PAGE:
The lead ship of the flotilla, a Turkish ship — the Mavi Marmara — manned by “peace activists” who advertised themselves as “adhering to nonviolence and nonviolent resistance on word and deed at all times.” The “peace activists” were waiting with knives, metal clubs, slingshots with steel balls and fire bombs. All the usual people were shocked! shocked! A deliberate provocation, staged with all sorts of planning by the phony peace activist pals of Hamas, turned into the hysterical headlines the organizers were looking for.
As Victor Davis Hanson said:
Turkey thought that the Gaza flotilla would be yet another clever way of confronting Israel: They would hype the hoped-for “overreaction,” then posture as regional defender of the faith to the world’s outraged Muslims. However, as more details of the incident emerge, more and more suspicion is falling on Turkish interests that seem to have gone out of their way to stage a violent encounter in order to showcase Turkey’s new Mideast role.
At the Wall Street Journal, Daniel Henninger added:
The world’s peoples may pay soon for their leaders’ display of such a disproportionate double standard. Recall that the other, recent instance when the world’s governments deployed their collective authority and wrath was last June, against Lilliputian Honduras. The conclusion is inescapable: The smaller the problem, the larger the world powers’ output of hot air. But if a problem is large or difficult—especially if the problem is nuclear—they blink and deflate, and will do so repeatedly. Example: It emerged this week that the International Atomic Energy Agency believes Iran is pursuing higher-enriched uranium and “the development of a nuclear payload for a missile.” The world yawns. Or hides.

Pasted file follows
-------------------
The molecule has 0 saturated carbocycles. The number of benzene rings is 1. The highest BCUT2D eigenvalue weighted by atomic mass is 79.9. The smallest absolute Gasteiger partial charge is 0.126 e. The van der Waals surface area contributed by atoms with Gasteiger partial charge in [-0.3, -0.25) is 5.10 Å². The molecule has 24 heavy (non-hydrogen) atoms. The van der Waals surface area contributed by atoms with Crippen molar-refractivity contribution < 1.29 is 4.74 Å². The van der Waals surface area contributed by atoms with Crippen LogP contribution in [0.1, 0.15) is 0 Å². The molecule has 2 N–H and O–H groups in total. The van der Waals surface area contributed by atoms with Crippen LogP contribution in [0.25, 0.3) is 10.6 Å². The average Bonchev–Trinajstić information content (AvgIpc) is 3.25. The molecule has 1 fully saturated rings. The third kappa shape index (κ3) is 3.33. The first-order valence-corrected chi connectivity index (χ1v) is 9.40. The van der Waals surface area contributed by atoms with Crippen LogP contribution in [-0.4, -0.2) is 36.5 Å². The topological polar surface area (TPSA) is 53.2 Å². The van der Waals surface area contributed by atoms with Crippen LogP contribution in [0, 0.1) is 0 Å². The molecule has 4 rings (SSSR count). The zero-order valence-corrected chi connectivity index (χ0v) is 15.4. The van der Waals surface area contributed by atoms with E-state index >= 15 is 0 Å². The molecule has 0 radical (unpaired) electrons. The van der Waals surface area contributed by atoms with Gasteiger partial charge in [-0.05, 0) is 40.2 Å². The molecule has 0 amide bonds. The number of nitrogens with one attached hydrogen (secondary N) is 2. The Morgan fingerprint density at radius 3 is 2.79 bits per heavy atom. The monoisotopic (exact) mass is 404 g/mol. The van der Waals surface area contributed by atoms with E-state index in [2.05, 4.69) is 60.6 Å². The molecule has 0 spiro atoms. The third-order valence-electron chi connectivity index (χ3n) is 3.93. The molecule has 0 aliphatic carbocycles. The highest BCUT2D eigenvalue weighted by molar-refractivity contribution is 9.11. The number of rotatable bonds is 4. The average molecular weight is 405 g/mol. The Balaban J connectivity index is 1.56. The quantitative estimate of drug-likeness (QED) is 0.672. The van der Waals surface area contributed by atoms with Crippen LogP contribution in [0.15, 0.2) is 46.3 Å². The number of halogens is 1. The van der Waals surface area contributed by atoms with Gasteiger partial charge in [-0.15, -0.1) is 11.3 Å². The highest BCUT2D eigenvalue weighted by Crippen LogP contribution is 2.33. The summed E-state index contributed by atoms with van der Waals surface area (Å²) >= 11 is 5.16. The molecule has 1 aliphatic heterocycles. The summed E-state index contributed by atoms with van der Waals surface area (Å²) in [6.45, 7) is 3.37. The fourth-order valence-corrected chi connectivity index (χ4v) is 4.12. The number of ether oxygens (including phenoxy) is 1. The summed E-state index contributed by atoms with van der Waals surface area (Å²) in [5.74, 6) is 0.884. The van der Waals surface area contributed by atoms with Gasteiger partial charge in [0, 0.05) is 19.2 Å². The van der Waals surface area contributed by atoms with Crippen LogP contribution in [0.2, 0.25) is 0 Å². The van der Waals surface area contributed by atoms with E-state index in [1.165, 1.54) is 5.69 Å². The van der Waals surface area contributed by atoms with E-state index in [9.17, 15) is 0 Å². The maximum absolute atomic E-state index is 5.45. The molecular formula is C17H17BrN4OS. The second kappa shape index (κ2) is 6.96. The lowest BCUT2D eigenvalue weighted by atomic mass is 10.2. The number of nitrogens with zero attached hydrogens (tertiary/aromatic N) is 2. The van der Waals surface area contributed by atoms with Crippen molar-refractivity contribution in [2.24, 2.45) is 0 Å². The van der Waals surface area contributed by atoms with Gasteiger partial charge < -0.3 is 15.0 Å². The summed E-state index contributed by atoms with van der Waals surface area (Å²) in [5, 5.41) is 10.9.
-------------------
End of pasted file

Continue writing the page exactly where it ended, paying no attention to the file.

Now Iran is threatening to send their Revolutionary Guard navy to safeguard another flotilla attempting to break the blockade. The completely legal blockade conducted by Israel and Egypt. Egypt too is threatened by Hamas. The United States appears weak and indecisive, and enemies are always ready to take advantage of weakness. Obama sort of said he would stand with Israel, while offering undeserved condolences to Turkey and insisting on an investigation. This is what other nations understand as weakness. And belligerents often overestimate weakness.